Carolyn regularly educates her fellow nursing staff, the ambulance service and doctors, working with them to ensure all patients are treated quickly and efficiently with attention to detail and care. She often works after hours attending her patients and strives to achieve gold standard practice in her profession.
Brain Waves – Stroke Care Champion finalist
Stroke survivors and carers are always front of mind for the Brain Waves team at Monash Health Community Rehabilitation Service.
Listening to stroke survivors and their carers needs, led to the development of an innovative, multi-disciplinary new stroke education program.
A team of occupational therapists, neuropsychologists, speech pathologists, social workers, physiotherapists and dieticians came together from different community locations to collaborate on this project.
At times the complexity of the project seemed overwhelming but the disciplined and determined team were energized by the positive feedback they received from stroke survivors about the education program.
Ultimately, seeing stroke survivors empowered with the knowledge to understand their condition and taking steps to reclaim their lives is what motivates and truly inspires the Brain Waves program team.
Kaia Leo – Stroke Care Champion
Caboolture Hospital’s speech pathologist, Kaia Leo is passionate about improving the stroke journey for patients.
She’s been instrumental in working closely with emergency department staff to quickly identify stroke patients as they arrive and ensure they receive the services they need. Kaia is the first person staff call to review stroke patients, leading to better recovery outcomes.
A lack of specialist stroke staff in the unit is no barrier to Kaia. She led the implementation of improved systems, bringing greater cohesiveness in how staff communicate with stroke patients.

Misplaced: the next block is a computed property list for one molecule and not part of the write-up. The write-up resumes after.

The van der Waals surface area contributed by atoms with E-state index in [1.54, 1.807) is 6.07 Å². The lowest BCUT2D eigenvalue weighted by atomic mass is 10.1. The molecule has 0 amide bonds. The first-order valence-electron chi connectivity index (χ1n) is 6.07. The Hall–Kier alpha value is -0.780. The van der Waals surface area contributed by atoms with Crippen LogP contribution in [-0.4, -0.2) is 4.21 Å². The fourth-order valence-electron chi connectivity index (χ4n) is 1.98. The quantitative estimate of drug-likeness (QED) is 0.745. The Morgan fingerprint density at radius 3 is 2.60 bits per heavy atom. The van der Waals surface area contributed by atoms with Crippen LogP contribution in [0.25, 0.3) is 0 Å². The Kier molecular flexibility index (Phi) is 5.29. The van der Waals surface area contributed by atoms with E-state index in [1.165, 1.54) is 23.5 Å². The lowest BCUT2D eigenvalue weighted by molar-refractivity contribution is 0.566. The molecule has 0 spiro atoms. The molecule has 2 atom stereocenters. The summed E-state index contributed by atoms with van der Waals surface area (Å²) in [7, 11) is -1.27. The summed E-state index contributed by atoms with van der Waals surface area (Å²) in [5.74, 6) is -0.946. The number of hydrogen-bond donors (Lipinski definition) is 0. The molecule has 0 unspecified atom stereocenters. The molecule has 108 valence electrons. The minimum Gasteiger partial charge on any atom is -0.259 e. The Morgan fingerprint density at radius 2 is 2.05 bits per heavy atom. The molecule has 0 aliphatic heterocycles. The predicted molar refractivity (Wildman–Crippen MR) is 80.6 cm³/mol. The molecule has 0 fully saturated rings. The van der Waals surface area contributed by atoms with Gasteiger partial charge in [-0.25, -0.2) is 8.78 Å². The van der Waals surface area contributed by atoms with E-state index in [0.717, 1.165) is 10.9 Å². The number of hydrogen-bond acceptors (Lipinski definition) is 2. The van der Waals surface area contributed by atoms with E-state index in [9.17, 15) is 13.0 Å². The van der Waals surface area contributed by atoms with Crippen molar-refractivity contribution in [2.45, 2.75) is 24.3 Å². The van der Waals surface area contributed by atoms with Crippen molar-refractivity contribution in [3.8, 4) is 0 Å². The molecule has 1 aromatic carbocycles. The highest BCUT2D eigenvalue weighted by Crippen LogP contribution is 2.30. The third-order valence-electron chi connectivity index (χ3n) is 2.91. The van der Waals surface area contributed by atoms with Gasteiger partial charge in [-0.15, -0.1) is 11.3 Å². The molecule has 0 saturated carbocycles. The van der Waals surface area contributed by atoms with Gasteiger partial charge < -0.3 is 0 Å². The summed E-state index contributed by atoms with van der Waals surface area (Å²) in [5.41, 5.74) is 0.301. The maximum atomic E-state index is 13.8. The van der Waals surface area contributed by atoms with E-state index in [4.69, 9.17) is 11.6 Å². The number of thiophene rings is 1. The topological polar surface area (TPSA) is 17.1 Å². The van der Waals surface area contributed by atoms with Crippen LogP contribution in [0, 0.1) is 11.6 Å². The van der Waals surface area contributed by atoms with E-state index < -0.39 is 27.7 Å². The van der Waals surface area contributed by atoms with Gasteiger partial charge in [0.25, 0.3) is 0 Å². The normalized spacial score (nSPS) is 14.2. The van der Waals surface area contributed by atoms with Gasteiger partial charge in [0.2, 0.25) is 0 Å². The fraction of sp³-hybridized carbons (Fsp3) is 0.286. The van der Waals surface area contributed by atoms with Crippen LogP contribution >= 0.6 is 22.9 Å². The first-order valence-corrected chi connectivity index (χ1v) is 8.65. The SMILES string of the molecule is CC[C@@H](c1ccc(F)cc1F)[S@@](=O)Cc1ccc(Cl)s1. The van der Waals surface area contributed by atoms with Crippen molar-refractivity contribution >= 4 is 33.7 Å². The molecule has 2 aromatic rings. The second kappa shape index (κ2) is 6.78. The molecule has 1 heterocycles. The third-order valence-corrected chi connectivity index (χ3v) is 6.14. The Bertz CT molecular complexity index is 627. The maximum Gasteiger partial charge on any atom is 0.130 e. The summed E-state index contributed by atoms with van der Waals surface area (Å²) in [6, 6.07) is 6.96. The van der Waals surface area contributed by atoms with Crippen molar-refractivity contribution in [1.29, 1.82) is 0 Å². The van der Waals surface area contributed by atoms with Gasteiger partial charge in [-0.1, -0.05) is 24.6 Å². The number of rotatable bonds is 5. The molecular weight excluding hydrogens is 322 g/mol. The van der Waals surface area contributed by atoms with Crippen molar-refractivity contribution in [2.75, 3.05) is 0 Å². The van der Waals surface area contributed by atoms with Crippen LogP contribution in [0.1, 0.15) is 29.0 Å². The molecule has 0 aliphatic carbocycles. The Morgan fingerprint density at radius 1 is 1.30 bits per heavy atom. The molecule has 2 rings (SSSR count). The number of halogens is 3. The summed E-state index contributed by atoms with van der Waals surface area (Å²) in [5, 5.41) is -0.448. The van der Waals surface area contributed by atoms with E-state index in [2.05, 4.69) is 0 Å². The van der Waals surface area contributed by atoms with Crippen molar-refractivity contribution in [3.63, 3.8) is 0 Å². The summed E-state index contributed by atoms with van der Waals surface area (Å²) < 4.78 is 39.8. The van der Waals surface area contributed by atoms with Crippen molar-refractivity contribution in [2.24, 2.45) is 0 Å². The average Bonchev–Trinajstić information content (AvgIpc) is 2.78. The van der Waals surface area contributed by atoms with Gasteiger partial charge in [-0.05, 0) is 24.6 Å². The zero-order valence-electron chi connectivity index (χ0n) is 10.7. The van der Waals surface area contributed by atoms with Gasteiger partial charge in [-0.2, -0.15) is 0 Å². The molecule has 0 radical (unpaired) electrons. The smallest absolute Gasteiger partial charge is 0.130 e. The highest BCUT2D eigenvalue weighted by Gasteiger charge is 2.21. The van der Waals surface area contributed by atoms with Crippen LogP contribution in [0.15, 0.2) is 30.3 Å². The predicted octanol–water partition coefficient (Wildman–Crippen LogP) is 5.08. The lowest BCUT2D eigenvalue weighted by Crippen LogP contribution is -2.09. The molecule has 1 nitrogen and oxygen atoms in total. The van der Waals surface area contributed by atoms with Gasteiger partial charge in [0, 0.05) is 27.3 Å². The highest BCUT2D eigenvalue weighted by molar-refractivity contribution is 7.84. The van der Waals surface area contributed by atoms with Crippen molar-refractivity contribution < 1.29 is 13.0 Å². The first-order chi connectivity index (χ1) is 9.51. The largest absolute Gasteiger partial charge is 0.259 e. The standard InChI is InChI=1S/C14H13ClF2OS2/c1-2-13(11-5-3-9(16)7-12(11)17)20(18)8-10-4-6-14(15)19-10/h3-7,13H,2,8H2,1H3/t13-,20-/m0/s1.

Kaia championed work to support stroke patients who have difficulty swallowing (dysphagia). She drove the rollout of dysphagia screening processes within Caboolture Hospital and established a tele-practice dysphagia assessment service to Kilcoy Hospital (a small rural facility serviced by Caboolture Hospital).
Kaia regularly works late to see her stroke patients, as she knows and cares that they would not otherwise receive a service until the following working day.
A quiet achiever who never seeks attention for a job well done, Kaia’s dedication to stroke survivors has earned her enormous respect from her clinical colleagues across allied health, nursing and medical services.
Beverley MacDonald – Stroke Care Champion finalist
As a Stroke Liaison Nurse at Campbelltown Hospital Neurology Ward, Beverley Macdonald is the ‘glue’ that unites the stroke team and ensures patients receive the best care possible.
Within the hospital, Beverley set up an outpatients post-stroke clinic aimed at secondary stroke prevention and has championed a holistic approach to patient care. She is highly trusted by patients and their families.
No deed, big or small is beyond her capability and she’ll go the extra mile. Although based at Campbelltown Hospital, Beverley regularly visits the Camden Rehabilitation Unit, offering vital support to patients and their families.
Hard-working, compassionate and determined, Beverley is instrumental in ensuring nursing staff are knowledgeable and informed of the latest stroke practices and supported in delivering excellent care. In addition, she has arranged and organised many stroke education and awareness days. Always generous with her time she can often be found on the ward assisting nursing or medical students.
Winner and finalists Stroke Care Champion Award 2015
Dr Rohan Grimely (QLD) – (winner)
Alisha Anderson (WA)
Larissa Andriske (VIC)
Dr Lavinia Codd (QLD)
Sarah Kuhle (QLD)
Rachel Peake (NSW)
Barbara Wolfenden (VIC)